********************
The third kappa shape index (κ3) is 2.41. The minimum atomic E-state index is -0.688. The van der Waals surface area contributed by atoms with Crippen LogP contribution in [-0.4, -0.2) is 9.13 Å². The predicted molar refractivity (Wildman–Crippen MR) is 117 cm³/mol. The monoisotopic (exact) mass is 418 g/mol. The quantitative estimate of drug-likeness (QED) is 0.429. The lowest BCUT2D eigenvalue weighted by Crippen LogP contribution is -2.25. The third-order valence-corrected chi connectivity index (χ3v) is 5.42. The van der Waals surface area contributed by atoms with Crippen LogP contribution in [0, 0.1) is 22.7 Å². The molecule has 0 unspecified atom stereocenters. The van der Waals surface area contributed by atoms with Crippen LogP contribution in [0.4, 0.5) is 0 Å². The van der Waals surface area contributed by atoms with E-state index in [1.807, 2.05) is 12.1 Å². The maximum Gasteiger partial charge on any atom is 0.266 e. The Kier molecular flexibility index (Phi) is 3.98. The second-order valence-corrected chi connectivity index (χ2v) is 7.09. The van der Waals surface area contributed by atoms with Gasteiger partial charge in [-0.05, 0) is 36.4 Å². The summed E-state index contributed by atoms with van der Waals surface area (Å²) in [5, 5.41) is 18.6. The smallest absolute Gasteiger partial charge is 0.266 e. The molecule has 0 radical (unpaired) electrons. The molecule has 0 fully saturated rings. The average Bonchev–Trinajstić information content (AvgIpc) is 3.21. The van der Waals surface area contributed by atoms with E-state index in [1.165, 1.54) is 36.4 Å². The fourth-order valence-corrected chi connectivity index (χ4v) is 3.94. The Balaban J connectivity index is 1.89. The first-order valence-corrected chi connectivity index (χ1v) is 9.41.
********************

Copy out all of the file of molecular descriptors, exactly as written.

The third kappa shape index (κ3) is 2.41. The minimum atomic E-state index is -0.688. The van der Waals surface area contributed by atoms with Crippen LogP contribution in [-0.4, -0.2) is 9.13 Å². The predicted molar refractivity (Wildman–Crippen MR) is 117 cm³/mol. The monoisotopic (exact) mass is 418 g/mol. The quantitative estimate of drug-likeness (QED) is 0.429. The lowest BCUT2D eigenvalue weighted by Crippen LogP contribution is -2.25. The third-order valence-corrected chi connectivity index (χ3v) is 5.42. The van der Waals surface area contributed by atoms with Crippen LogP contribution in [0, 0.1) is 22.7 Å². The molecule has 0 unspecified atom stereocenters. The van der Waals surface area contributed by atoms with Crippen LogP contribution in [0.4, 0.5) is 0 Å². The van der Waals surface area contributed by atoms with E-state index in [1.807, 2.05) is 12.1 Å². The maximum Gasteiger partial charge on any atom is 0.266 e. The Kier molecular flexibility index (Phi) is 3.98. The second-order valence-corrected chi connectivity index (χ2v) is 7.09. The van der Waals surface area contributed by atoms with Gasteiger partial charge in [-0.05, 0) is 36.4 Å². The summed E-state index contributed by atoms with van der Waals surface area (Å²) in [5, 5.41) is 18.6. The smallest absolute Gasteiger partial charge is 0.266 e. The molecule has 0 radical (unpaired) electrons. The molecule has 0 fully saturated rings. The average Bonchev–Trinajstić information content (AvgIpc) is 3.21. The van der Waals surface area contributed by atoms with E-state index in [1.165, 1.54) is 36.4 Å². The fourth-order valence-corrected chi connectivity index (χ4v) is 3.94. The Balaban J connectivity index is 1.89. The first-order valence-corrected chi connectivity index (χ1v) is 9.41.